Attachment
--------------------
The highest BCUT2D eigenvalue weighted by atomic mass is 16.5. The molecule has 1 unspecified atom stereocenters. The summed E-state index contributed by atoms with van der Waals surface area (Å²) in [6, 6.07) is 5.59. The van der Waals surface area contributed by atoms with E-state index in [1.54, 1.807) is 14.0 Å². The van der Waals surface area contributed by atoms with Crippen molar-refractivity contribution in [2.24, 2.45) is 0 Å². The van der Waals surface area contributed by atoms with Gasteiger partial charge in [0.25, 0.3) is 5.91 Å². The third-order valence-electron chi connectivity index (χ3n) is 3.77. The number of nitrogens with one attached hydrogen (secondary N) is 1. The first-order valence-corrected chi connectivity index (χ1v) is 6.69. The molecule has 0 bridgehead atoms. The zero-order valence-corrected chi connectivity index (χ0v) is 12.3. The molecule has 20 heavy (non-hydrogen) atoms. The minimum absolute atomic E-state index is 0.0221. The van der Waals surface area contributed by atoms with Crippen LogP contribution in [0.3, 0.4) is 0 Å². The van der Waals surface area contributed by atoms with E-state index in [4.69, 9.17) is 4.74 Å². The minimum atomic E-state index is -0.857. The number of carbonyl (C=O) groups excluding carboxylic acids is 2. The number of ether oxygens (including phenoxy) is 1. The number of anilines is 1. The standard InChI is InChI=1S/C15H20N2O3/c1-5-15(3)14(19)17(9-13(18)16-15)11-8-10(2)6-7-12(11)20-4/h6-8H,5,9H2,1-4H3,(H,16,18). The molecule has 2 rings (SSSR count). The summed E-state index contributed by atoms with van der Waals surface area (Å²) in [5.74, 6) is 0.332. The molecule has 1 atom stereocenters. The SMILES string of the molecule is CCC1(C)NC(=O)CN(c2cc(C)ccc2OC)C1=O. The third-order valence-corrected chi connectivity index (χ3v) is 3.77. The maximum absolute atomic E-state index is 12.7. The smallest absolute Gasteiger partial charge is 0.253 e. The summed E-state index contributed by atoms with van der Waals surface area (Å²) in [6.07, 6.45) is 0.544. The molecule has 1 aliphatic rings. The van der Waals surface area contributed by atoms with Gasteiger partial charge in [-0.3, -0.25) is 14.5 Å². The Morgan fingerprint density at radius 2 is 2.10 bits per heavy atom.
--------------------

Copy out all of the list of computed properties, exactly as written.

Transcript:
The highest BCUT2D eigenvalue weighted by atomic mass is 16.5. The molecule has 1 unspecified atom stereocenters. The summed E-state index contributed by atoms with van der Waals surface area (Å²) in [6, 6.07) is 5.59. The van der Waals surface area contributed by atoms with E-state index in [1.54, 1.807) is 14.0 Å². The van der Waals surface area contributed by atoms with Crippen molar-refractivity contribution in [2.24, 2.45) is 0 Å². The van der Waals surface area contributed by atoms with Gasteiger partial charge in [0.25, 0.3) is 5.91 Å². The third-order valence-electron chi connectivity index (χ3n) is 3.77. The number of nitrogens with one attached hydrogen (secondary N) is 1. The first-order valence-corrected chi connectivity index (χ1v) is 6.69. The molecule has 0 bridgehead atoms. The zero-order valence-corrected chi connectivity index (χ0v) is 12.3. The molecule has 20 heavy (non-hydrogen) atoms. The minimum absolute atomic E-state index is 0.0221. The van der Waals surface area contributed by atoms with Crippen LogP contribution in [0.3, 0.4) is 0 Å². The van der Waals surface area contributed by atoms with E-state index in [4.69, 9.17) is 4.74 Å². The minimum atomic E-state index is -0.857. The number of carbonyl (C=O) groups excluding carboxylic acids is 2. The number of ether oxygens (including phenoxy) is 1. The number of anilines is 1. The standard InChI is InChI=1S/C15H20N2O3/c1-5-15(3)14(19)17(9-13(18)16-15)11-8-10(2)6-7-12(11)20-4/h6-8H,5,9H2,1-4H3,(H,16,18). The molecule has 2 rings (SSSR count). The summed E-state index contributed by atoms with van der Waals surface area (Å²) in [5.74, 6) is 0.332. The molecule has 1 atom stereocenters. The SMILES string of the molecule is CCC1(C)NC(=O)CN(c2cc(C)ccc2OC)C1=O. The third-order valence-corrected chi connectivity index (χ3v) is 3.77. The maximum absolute atomic E-state index is 12.7. The smallest absolute Gasteiger partial charge is 0.253 e. The summed E-state index contributed by atoms with van der Waals surface area (Å²) in [6.07, 6.45) is 0.544. The molecule has 1 aliphatic rings. The van der Waals surface area contributed by atoms with Gasteiger partial charge in [-0.3, -0.25) is 14.5 Å². The Morgan fingerprint density at radius 2 is 2.10 bits per heavy atom.